The Parting Gift

She tried. She gave it her best effort. If you know her or if you’ve heard of her then you know her best effort contained thought, action, love, maybe even a few tears and lot of her emotions as well as time. He tried. He gave her his time, shared his space, and fed her body and spirit. It just didn’t work out. That’s the thing about relationships sometimes they don’t work out. 

Where did things go wrong? They never went wrong. Things just never went completely right. They laughed, held hands, had inside jokes and shared special moments. She prayed for him. He encouraged her. All the stars seemed to have lined up. Maybe it was her insecurities or could it have been his inability to let go of the past? Perhaps she wanted more than he was willing to give. It could have been as simple as they both lost interest. Either way, whatever the reason it was over. Neither of them had verbalized their unwillingness to move forward. Their actions told the story. The time between phone calls and dates became fewer reminiscent of a couple who had been married for decades. Text messages were scattered throughout the week like the first fallen leaves in autumn.

He was kind enough to provide her with a parting gift. He did not refer to it as such but in her mind that’s what it was. For him it was a well thought out gift that she would enjoy for years to come. A gift that would bring a smile to her face and create gratitude to her heart. For her it was a parting gift which is never to be confused with a consolation prize. Neither of them were losers who needed consoling but winners who would separately celebrate the opportunity they had to get to know each other. One last hug. One last look into each other’s eyes. One last goodbye. No broken hearts. No tears to shed. No sad songs or movies. No dramatic ending. They were two people who shared a moment in time that they may or may not fully recall in a few years.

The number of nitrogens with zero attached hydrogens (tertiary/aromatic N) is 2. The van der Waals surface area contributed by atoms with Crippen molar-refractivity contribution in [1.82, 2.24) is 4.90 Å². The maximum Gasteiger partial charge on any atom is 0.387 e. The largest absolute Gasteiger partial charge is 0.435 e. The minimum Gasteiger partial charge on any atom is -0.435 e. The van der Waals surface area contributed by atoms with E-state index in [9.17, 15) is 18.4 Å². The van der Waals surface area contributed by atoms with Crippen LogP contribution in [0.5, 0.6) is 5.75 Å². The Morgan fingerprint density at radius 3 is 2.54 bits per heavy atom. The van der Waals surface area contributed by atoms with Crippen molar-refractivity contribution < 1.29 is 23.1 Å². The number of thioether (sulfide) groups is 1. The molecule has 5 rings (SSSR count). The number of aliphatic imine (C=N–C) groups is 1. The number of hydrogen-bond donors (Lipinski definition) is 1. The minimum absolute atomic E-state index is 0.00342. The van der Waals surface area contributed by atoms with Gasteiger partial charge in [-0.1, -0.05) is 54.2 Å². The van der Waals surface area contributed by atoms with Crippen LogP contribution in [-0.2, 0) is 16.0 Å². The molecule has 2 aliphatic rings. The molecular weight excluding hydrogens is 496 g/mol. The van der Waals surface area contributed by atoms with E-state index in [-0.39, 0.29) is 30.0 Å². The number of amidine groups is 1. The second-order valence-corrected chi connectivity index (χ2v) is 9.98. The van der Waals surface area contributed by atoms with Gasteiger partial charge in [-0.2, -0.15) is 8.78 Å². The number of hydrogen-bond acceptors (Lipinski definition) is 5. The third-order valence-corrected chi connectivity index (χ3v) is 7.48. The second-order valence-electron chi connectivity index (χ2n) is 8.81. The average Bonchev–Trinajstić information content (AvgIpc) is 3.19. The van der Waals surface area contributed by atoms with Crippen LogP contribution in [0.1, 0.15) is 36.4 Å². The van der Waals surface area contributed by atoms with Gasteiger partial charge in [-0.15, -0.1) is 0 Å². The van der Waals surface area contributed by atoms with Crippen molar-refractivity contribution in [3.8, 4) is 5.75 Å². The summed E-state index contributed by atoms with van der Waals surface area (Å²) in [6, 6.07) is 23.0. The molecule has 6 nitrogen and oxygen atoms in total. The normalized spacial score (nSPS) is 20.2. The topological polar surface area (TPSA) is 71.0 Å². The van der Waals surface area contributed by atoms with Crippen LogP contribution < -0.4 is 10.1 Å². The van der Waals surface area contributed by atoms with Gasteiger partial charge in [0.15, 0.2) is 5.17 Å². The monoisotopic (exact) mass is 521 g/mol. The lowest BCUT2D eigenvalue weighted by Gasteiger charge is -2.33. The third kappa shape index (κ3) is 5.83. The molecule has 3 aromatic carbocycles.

Tales From a Real Life Drama

She felt somebody looking at her. She scanned the area to see who it was. Their eyes connected. She smiled. He looked at her with an intensity that made her blush. She blinked, breaking eye contact, and turned her head.

In a matter of seconds she had completed a full assessment of him. He was an inch or two taller than her. It was obvious he worked out. She could see the definition of his pectoral muscles through the shirt he was wearing. He was casual but fashionable.

He made his way over to her. Leaning in and whispering in her ear he introduced himself. He td her his name and said he was from Tennesse. She agreed to dance with him. He held her hand and looked into her eyes then led her to the dance floor.

He leaned in again attempting to create an illusion of intimacy in the midst of a crowded dance floor. “Where is your man? I am sure a beautiful woman like you is dating or married.” She responded, “where is your wife? I noticed your wedding ring earlier but I see you have taken it off.”

He Loves Me He Loves Me Not